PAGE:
The death of the cupcake is a victory for womankind.
The Wall Street Journal investigated gourmet-cupcake burnout today. Crumbs Bake Shop Inc., which once traded at more than $13 a share in mid-2011 (yes, on the real stock market, not in My Little Pony-ville), has sunk to a mere $1.70 — about a fourth of the price of a Crumbs cupcake, believe it or not — and expects sales to drastically slump throughout the year. Even more humble cupcake sellers said customers are "getting tired" of cupcakes, despite stores with names like "Happy Cakes" and "Sweet Thing" continuing to infiltrate our society like diabetes.
There's a Pinterest-worthy bakery in North Berkeley, California, that sells "mini" versions of its matcha green tea and lemon pistachio cupcakes. The store's cupcakes are already significantly "mini" so their diminutive replicas are offensively miniature; a dollhouse couple couldn't gorge themselves on one quarter-sized dessert. When I was in college, I'd often get a mini cupcake after class as a treat, which I'd finish in one gulping bite; in under a second I'd be left with nothing but a cloying, frosted aftertaste. I'd feel both guilty and unfulfilled as I scrunched up the adorable mini-wrapper with my chipped, unworthy fingernails. Weren't cupcakes supposed to make me happy?
The cupcake represents everything I am not but often wish I could be: domestic, meticulous, modest, sweet. Cupcakes represent measured indulgence. They represent capitalism. (More than $13 a share!) They represent prescribed modes of femininity and our cultural fixation on eternal girlhood. (Also, as Dodai pointed out last year, "a cupcake is a symbol for both a vagina and the female orgasm.") Therefore, I think I can confidently say that the death of the cupcake is a victory for feminism.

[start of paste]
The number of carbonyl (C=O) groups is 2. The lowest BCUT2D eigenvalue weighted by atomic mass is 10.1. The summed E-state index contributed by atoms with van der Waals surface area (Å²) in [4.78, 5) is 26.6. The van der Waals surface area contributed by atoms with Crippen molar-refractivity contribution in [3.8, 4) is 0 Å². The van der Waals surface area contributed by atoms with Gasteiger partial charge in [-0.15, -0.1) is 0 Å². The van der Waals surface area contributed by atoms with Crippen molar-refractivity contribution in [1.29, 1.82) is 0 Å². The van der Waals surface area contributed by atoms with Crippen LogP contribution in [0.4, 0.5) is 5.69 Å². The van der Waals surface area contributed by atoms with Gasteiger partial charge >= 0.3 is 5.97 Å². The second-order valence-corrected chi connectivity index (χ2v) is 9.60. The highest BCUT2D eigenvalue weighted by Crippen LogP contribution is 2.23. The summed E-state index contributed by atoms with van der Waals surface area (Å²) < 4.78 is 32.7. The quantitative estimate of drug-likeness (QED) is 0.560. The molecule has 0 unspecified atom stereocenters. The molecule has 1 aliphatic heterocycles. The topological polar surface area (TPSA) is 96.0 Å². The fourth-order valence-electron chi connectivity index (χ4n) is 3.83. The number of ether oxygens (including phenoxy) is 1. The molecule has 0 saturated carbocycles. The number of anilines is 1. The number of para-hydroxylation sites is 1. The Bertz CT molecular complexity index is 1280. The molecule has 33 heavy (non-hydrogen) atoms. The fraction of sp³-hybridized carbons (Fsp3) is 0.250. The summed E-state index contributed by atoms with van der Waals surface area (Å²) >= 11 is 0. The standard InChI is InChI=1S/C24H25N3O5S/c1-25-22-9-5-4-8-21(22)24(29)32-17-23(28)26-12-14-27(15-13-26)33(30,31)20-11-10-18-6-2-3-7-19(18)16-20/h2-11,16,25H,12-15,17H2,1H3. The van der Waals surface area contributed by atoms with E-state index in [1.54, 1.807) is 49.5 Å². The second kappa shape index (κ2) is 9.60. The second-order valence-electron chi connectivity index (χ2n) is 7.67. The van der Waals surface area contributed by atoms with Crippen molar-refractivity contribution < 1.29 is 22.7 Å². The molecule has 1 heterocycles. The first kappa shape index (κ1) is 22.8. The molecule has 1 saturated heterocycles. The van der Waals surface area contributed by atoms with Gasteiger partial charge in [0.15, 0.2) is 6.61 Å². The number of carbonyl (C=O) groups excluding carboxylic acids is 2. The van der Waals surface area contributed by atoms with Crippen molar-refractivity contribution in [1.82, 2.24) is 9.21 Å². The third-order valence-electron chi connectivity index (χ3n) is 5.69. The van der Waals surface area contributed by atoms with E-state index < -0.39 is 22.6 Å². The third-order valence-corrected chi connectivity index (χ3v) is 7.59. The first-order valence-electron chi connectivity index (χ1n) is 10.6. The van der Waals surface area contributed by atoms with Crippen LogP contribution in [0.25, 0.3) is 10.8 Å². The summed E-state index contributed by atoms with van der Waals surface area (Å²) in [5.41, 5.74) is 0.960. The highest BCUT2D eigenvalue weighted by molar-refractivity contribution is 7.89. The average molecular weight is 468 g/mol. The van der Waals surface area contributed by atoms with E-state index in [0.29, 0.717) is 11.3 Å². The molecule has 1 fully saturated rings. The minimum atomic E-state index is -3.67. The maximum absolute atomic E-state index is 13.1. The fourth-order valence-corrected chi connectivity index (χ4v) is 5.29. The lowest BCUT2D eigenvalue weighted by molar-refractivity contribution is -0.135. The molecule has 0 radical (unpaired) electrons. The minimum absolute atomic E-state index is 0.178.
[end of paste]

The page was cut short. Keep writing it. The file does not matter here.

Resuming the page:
Why did it take this long for the cupcake to fall from its mighty pink throne? The financial crisis hit in 2008; the Sex and the City finale aired in 2004. Yet, the cupcake has remained the lone frilly indulgence we couldn't ditch out of recessionary guilt. And who even likes cupcakes anymore? Girls who tweet "Been craving cup cakes for two days. TWO. DAYS! Must resist!" and Instagram their glittery cupcake nail art. (Cupcakes fit very well on nail beds. This can't be a coincidence.) Also unsurprising: that some idiot made "Keep Calm and Have a Cupcake" into a thing. Cupcakes are tender parcels of meaningless drivel. Cupcakes are a distraction!
I asked Buzzfeed Food's Rachel Sanders how she felt the cupcake had impacted U.S. culture. "This is getting a little deep, but I believe they tap into our American cultural tendency toward selfishness and emotional isolation," she typed to me via Gchat. "Like, what other culture needs a kind of cake that is literally impossible to share; if you even try it just disintegrates into crumbs and sadness? You are going to be alone forever, so go ahead and carbo-load."
Let our collective fascination with cupcakes disintegrate into so many tiny sprinkles from this time forth.
Image via Ivonne Wierink/Shutterstock.